An international team of scientists from Los Alamos National Laboratory, Imperial College London (IC), and Kiel University (CAU), headed by Professor Michael Bonitz of the Institute of Theoretical Physics and Astrophysics at CAU and Professor Matthew Foulkes of the Department of Physics at IC, has achieved a major breakthrough in the description of warm dense matter – one of the most active frontiers in plasma physics and material science. This exotic state of matter is characterized by the simultaneous presence of strong quantum effects, thermal excitations, and strong interaction effects, and differs completely from the usual solid, liquid, gas and plasma states commonly found on Earth. A full understanding of the interplay of these three effects has been lacking until now. The tri-national team of scientists published their research findings in the current edition of Physical Review Letters.
With its temperature from ten to ten thousand times room temperature and its density anywhere between one and a few thousand times warm dense matter is completely different from normal solids you can find on earth. These extreme conditions exist within astrophysical objects such as planet cores and white dwarf atmospheres. “An improved understanding of warm dense matter will be the key to answering fundamental questions in astrophysics. For example, it will help to determine the age of galaxies”, explains Bonitz.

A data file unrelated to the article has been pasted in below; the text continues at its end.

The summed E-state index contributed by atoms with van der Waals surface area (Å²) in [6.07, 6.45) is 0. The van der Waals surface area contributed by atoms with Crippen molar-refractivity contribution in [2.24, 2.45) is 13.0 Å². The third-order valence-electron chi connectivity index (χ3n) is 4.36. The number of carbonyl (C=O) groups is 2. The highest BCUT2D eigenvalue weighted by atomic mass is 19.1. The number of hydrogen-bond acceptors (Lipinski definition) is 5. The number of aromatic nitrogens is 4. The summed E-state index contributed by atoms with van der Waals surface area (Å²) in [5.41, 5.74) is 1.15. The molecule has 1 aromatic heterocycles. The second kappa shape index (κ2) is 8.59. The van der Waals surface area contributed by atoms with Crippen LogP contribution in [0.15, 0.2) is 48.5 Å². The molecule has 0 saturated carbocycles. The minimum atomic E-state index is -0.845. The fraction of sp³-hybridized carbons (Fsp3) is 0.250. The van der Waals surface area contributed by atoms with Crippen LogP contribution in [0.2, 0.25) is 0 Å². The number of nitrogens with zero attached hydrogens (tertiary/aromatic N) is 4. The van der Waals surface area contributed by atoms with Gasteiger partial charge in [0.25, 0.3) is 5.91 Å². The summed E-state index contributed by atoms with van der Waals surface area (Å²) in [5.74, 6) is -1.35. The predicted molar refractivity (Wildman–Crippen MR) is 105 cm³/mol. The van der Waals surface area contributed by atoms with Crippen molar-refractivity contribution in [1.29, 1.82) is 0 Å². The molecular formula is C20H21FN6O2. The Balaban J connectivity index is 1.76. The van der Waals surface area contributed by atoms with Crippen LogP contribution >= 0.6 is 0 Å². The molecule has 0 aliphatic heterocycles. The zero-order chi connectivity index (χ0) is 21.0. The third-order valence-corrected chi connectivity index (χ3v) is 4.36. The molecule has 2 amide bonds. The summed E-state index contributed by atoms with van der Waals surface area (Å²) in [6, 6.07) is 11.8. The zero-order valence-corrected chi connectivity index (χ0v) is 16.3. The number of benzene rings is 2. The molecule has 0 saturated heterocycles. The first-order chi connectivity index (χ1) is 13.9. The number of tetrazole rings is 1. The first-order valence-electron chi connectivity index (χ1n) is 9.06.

It is now possible to create warm dense matter routinely in the lab by exciting solids with powerful lasers. The warm dense conditions last for only a few microseconds, but this is long enough to allow measurements to be made and the new data has sparked an explosion of activity in the field. In particular, researchers need to overcome the challenges arising from this extreme state of matter in order to master inertial confinement fusion, which is considered the most promising source of energy in the future.
Until now, a theoretical description of warm dense matter has required crude approximations of the underlying physics. Exact simulation methods have been developed, but they were restricted to small model systems containing only a few particles in a limited parameter range. The research teams around Bonitz and Foulkes overcame these obstacles by using three complementary simulation techniques recently developed in Kiel and London, in combination with a novel approach to remove the errors that arise from the limited size of the systems simulated. This allowed them to obtain the first accurate thermodynamic results for the electron component in warm dense matter. Their simulations required an enormous amount of computer resources and would have taken about 200 years if carried out on a single desktop computer.
“Our results will constitute the basis of future warm dense matter research”, says Bonitz.